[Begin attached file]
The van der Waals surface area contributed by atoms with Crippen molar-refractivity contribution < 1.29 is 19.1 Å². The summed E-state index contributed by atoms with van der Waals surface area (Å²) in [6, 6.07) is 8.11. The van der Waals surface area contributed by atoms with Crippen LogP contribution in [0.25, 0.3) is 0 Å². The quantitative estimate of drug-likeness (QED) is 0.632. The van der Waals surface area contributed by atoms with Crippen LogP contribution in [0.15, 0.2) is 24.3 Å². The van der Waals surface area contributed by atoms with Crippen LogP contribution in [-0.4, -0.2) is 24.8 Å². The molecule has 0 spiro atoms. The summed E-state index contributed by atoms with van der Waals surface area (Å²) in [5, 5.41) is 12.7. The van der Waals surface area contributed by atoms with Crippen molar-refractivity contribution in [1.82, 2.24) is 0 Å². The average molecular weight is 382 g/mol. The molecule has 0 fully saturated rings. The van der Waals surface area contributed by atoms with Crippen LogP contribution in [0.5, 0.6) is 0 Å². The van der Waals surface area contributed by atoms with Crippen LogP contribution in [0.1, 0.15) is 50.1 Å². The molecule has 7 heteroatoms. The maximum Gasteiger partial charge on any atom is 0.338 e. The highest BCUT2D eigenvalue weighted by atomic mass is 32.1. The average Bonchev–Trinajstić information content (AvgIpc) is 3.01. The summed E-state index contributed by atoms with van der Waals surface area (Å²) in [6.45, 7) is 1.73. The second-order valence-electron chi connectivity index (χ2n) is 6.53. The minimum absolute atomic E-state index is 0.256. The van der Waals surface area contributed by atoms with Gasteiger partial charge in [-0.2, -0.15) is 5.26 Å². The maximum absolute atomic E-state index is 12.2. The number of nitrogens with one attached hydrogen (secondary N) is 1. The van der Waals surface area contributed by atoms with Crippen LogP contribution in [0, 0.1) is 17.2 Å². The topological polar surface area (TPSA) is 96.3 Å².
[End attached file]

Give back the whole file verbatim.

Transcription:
The van der Waals surface area contributed by atoms with Crippen molar-refractivity contribution < 1.29 is 19.1 Å². The summed E-state index contributed by atoms with van der Waals surface area (Å²) in [6, 6.07) is 8.11. The van der Waals surface area contributed by atoms with Crippen LogP contribution in [0.25, 0.3) is 0 Å². The quantitative estimate of drug-likeness (QED) is 0.632. The van der Waals surface area contributed by atoms with Crippen LogP contribution in [0.15, 0.2) is 24.3 Å². The van der Waals surface area contributed by atoms with Crippen LogP contribution in [-0.4, -0.2) is 24.8 Å². The molecule has 0 spiro atoms. The summed E-state index contributed by atoms with van der Waals surface area (Å²) in [5, 5.41) is 12.7. The van der Waals surface area contributed by atoms with Crippen molar-refractivity contribution in [1.82, 2.24) is 0 Å². The average molecular weight is 382 g/mol. The molecule has 0 fully saturated rings. The van der Waals surface area contributed by atoms with Crippen LogP contribution in [0.5, 0.6) is 0 Å². The van der Waals surface area contributed by atoms with Crippen LogP contribution in [0.1, 0.15) is 50.1 Å². The molecule has 7 heteroatoms. The maximum Gasteiger partial charge on any atom is 0.338 e. The highest BCUT2D eigenvalue weighted by atomic mass is 32.1. The average Bonchev–Trinajstić information content (AvgIpc) is 3.01. The summed E-state index contributed by atoms with van der Waals surface area (Å²) in [6.45, 7) is 1.73. The second-order valence-electron chi connectivity index (χ2n) is 6.53. The minimum absolute atomic E-state index is 0.256. The van der Waals surface area contributed by atoms with Gasteiger partial charge in [-0.2, -0.15) is 5.26 Å². The maximum absolute atomic E-state index is 12.2. The number of nitrogens with one attached hydrogen (secondary N) is 1. The van der Waals surface area contributed by atoms with Crippen LogP contribution in [0, 0.1) is 17.2 Å². The topological polar surface area (TPSA) is 96.3 Å².